After getting up insanely early every day of the trek, I was looking forward to sleeping in, in real beds, at our hostel in Cusco. Unfortunately, after getting up insanely early every day of the trek, my body decided at 6:30 am that this might be a good time to wake up. I tried for about an hour to go back to sleep, but finally gave up and got up and showered around 7:30 am.
We completely packed our things, because Javier had told me when we arrived Friday night that they had someone else coming at 10 am to check into our room. This was no problem because it gave us added incentive to get up at a decent time to finish our errands in Cusco.
We were down for breakfast at 9 am, and enjoyed our final free hostel breakfast of tea and bread with butter and jam. (No more mate de coca, though – I’d had enough of that.)
We gave our luggage and backpacks to Javier to keep in the storage room while we went out to do our final bit of shopping, and were on the street by 9:45 am.
We got some cash at the ATM and walked through Plaza de Armas, which was relatively peaceful at that time of day. Then we went to Gatos Market, where I bought moisturizer (my face was a mess of flaky dryness) and cough drops.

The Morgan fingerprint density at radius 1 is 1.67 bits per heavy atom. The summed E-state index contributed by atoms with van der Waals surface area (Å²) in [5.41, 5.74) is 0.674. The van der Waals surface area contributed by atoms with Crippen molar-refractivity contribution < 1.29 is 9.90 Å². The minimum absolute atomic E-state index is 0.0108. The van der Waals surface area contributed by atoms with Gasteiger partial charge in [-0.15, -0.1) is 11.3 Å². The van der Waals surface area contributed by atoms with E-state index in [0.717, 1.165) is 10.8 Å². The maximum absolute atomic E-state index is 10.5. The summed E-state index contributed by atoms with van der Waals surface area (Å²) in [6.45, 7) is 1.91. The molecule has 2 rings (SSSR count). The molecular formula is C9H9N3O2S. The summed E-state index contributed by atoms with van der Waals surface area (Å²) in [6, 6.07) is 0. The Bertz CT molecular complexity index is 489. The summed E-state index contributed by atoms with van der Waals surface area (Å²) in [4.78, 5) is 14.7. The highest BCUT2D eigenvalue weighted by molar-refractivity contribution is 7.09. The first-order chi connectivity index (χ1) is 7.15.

Then we went back to the place that was selling charangos. They didn’t have the same ones we had looked at before, but they had an equally nice one, made of pine, for slightly cheaper (350 soles). The guy almost didn’t want to give it up – he kept playing different songs on it. I joked that he was Eddie Van Halen, and he said he didn’t know anything about that, since he was an evangelical. We bought the charango with no bargaining, and got a bag for it and a “how to play” guide. As we left, I told him, “Dios le bendiga” – God bless you.
We did a bit more shopping through some of the artesans’ markets, finishing up our souvenir shopping for various family members. We ended up with some good purchases that we were happy with.
We were done by 11 am and had about an hour to kill before getting into a taxi to the airport. We decided to sit in Plaza de Armas to write a few more postcards, until we realized we had left our only pen in our luggage back in the hostel. Instead, there was a parade of all the schoolchildren in Cusco, dressed in various folk costumes representing different parts of Peru. We sat on a bench in the plaza, facing the street, to watch the parade and take some photos. A very old man came up to us and told me that the group going by was his school. He explained a few of the costumes, then bid us good day and continued on.